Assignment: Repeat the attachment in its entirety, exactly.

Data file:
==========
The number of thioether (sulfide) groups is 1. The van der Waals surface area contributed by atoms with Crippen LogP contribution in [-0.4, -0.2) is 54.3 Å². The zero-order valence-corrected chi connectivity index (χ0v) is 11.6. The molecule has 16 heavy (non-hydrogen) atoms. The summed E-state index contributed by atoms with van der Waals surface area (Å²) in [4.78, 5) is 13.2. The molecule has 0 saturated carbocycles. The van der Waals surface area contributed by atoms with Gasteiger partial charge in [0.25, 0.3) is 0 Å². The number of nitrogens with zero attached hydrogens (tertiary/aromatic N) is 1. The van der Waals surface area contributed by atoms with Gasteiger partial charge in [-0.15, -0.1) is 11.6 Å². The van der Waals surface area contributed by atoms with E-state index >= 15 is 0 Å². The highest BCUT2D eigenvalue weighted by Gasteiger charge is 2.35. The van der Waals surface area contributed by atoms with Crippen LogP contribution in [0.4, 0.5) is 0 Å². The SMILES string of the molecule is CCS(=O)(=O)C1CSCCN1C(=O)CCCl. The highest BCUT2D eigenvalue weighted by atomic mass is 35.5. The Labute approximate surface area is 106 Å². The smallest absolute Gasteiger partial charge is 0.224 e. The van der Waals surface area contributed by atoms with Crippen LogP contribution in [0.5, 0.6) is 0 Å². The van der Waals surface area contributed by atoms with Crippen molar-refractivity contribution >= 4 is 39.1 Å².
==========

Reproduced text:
The number of thioether (sulfide) groups is 1. The van der Waals surface area contributed by atoms with Crippen LogP contribution in [-0.4, -0.2) is 54.3 Å². The zero-order valence-corrected chi connectivity index (χ0v) is 11.6. The molecule has 16 heavy (non-hydrogen) atoms. The summed E-state index contributed by atoms with van der Waals surface area (Å²) in [4.78, 5) is 13.2. The molecule has 0 saturated carbocycles. The van der Waals surface area contributed by atoms with Gasteiger partial charge in [0.25, 0.3) is 0 Å². The number of nitrogens with zero attached hydrogens (tertiary/aromatic N) is 1. The van der Waals surface area contributed by atoms with Gasteiger partial charge in [-0.15, -0.1) is 11.6 Å². The van der Waals surface area contributed by atoms with E-state index >= 15 is 0 Å². The highest BCUT2D eigenvalue weighted by Gasteiger charge is 2.35. The van der Waals surface area contributed by atoms with Crippen LogP contribution in [0.4, 0.5) is 0 Å². The SMILES string of the molecule is CCS(=O)(=O)C1CSCCN1C(=O)CCCl. The highest BCUT2D eigenvalue weighted by atomic mass is 35.5. The Labute approximate surface area is 106 Å². The smallest absolute Gasteiger partial charge is 0.224 e. The van der Waals surface area contributed by atoms with Crippen LogP contribution in [0.5, 0.6) is 0 Å². The van der Waals surface area contributed by atoms with Crippen molar-refractivity contribution >= 4 is 39.1 Å².